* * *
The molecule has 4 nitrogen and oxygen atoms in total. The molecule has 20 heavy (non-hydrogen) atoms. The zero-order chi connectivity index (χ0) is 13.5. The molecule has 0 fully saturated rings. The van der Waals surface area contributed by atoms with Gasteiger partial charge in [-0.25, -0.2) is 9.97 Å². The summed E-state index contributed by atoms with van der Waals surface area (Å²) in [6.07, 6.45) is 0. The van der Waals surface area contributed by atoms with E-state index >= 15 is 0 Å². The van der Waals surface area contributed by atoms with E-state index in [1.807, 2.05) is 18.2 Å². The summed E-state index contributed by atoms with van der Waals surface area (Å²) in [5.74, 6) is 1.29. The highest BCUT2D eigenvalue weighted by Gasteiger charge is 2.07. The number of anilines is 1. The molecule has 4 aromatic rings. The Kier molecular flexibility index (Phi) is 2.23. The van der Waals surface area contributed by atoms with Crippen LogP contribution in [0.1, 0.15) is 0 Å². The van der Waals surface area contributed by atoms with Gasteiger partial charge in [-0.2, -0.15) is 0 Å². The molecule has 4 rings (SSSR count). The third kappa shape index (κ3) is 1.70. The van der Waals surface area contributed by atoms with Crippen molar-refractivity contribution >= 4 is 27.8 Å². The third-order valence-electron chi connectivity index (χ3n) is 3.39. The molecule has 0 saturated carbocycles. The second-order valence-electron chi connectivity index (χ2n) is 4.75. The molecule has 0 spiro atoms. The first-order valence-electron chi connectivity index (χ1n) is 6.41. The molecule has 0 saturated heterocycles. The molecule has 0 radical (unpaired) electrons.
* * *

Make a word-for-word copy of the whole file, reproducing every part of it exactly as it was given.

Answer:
The molecule has 4 nitrogen and oxygen atoms in total. The molecule has 20 heavy (non-hydrogen) atoms. The zero-order chi connectivity index (χ0) is 13.5. The molecule has 0 fully saturated rings. The van der Waals surface area contributed by atoms with Gasteiger partial charge in [-0.25, -0.2) is 9.97 Å². The summed E-state index contributed by atoms with van der Waals surface area (Å²) in [6.07, 6.45) is 0. The van der Waals surface area contributed by atoms with E-state index >= 15 is 0 Å². The van der Waals surface area contributed by atoms with E-state index in [1.807, 2.05) is 18.2 Å². The summed E-state index contributed by atoms with van der Waals surface area (Å²) in [5.74, 6) is 1.29. The highest BCUT2D eigenvalue weighted by Gasteiger charge is 2.07. The number of anilines is 1. The molecule has 4 aromatic rings. The Kier molecular flexibility index (Phi) is 2.23. The van der Waals surface area contributed by atoms with Crippen LogP contribution in [0.1, 0.15) is 0 Å². The van der Waals surface area contributed by atoms with Gasteiger partial charge in [-0.2, -0.15) is 0 Å². The molecule has 4 rings (SSSR count). The third kappa shape index (κ3) is 1.70. The van der Waals surface area contributed by atoms with Crippen molar-refractivity contribution >= 4 is 27.8 Å². The third-order valence-electron chi connectivity index (χ3n) is 3.39. The molecule has 0 saturated carbocycles. The second-order valence-electron chi connectivity index (χ2n) is 4.75. The molecule has 0 spiro atoms. The first-order valence-electron chi connectivity index (χ1n) is 6.41. The molecule has 0 saturated heterocycles. The molecule has 0 radical (unpaired) electrons.